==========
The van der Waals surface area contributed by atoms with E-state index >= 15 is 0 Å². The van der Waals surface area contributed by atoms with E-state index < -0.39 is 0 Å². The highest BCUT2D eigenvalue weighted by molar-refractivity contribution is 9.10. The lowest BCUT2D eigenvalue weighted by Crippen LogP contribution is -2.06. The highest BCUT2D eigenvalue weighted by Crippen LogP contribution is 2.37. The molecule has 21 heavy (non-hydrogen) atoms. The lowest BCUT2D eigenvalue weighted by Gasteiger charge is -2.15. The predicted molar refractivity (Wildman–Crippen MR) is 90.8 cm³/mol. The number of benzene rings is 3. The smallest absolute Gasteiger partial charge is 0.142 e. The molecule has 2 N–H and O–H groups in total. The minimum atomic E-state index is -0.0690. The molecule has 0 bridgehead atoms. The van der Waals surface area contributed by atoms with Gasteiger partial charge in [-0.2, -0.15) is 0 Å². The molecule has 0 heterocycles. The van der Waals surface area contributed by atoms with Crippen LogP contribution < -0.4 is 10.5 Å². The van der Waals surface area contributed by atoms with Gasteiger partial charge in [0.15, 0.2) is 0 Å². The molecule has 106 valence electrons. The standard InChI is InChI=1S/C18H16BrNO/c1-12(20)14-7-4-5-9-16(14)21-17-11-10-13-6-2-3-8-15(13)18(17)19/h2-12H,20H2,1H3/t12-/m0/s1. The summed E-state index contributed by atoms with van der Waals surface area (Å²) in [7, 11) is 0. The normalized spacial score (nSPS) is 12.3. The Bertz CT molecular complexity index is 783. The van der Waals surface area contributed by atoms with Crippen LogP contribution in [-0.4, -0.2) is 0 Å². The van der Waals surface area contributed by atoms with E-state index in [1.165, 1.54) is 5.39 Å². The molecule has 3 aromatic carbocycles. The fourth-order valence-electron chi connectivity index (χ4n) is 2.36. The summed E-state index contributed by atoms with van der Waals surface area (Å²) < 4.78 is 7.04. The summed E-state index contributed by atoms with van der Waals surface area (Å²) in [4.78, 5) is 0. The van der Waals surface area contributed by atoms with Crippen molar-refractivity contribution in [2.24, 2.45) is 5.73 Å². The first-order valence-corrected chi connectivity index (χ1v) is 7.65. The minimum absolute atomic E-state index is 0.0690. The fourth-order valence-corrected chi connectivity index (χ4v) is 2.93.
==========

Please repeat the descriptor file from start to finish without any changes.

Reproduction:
The van der Waals surface area contributed by atoms with E-state index >= 15 is 0 Å². The van der Waals surface area contributed by atoms with E-state index < -0.39 is 0 Å². The highest BCUT2D eigenvalue weighted by molar-refractivity contribution is 9.10. The lowest BCUT2D eigenvalue weighted by Crippen LogP contribution is -2.06. The highest BCUT2D eigenvalue weighted by Crippen LogP contribution is 2.37. The molecule has 21 heavy (non-hydrogen) atoms. The lowest BCUT2D eigenvalue weighted by Gasteiger charge is -2.15. The predicted molar refractivity (Wildman–Crippen MR) is 90.8 cm³/mol. The number of benzene rings is 3. The smallest absolute Gasteiger partial charge is 0.142 e. The molecule has 2 N–H and O–H groups in total. The minimum atomic E-state index is -0.0690. The molecule has 0 bridgehead atoms. The van der Waals surface area contributed by atoms with Gasteiger partial charge in [-0.2, -0.15) is 0 Å². The molecule has 0 heterocycles. The van der Waals surface area contributed by atoms with Crippen LogP contribution < -0.4 is 10.5 Å². The van der Waals surface area contributed by atoms with Gasteiger partial charge in [0.15, 0.2) is 0 Å². The molecule has 106 valence electrons. The standard InChI is InChI=1S/C18H16BrNO/c1-12(20)14-7-4-5-9-16(14)21-17-11-10-13-6-2-3-8-15(13)18(17)19/h2-12H,20H2,1H3/t12-/m0/s1. The summed E-state index contributed by atoms with van der Waals surface area (Å²) in [7, 11) is 0. The normalized spacial score (nSPS) is 12.3. The Bertz CT molecular complexity index is 783. The van der Waals surface area contributed by atoms with Crippen LogP contribution in [-0.4, -0.2) is 0 Å². The van der Waals surface area contributed by atoms with E-state index in [1.165, 1.54) is 5.39 Å². The molecule has 3 aromatic carbocycles. The fourth-order valence-electron chi connectivity index (χ4n) is 2.36. The summed E-state index contributed by atoms with van der Waals surface area (Å²) < 4.78 is 7.04. The summed E-state index contributed by atoms with van der Waals surface area (Å²) in [4.78, 5) is 0. The van der Waals surface area contributed by atoms with Crippen molar-refractivity contribution in [2.24, 2.45) is 5.73 Å². The first-order valence-corrected chi connectivity index (χ1v) is 7.65. The minimum absolute atomic E-state index is 0.0690. The fourth-order valence-corrected chi connectivity index (χ4v) is 2.93.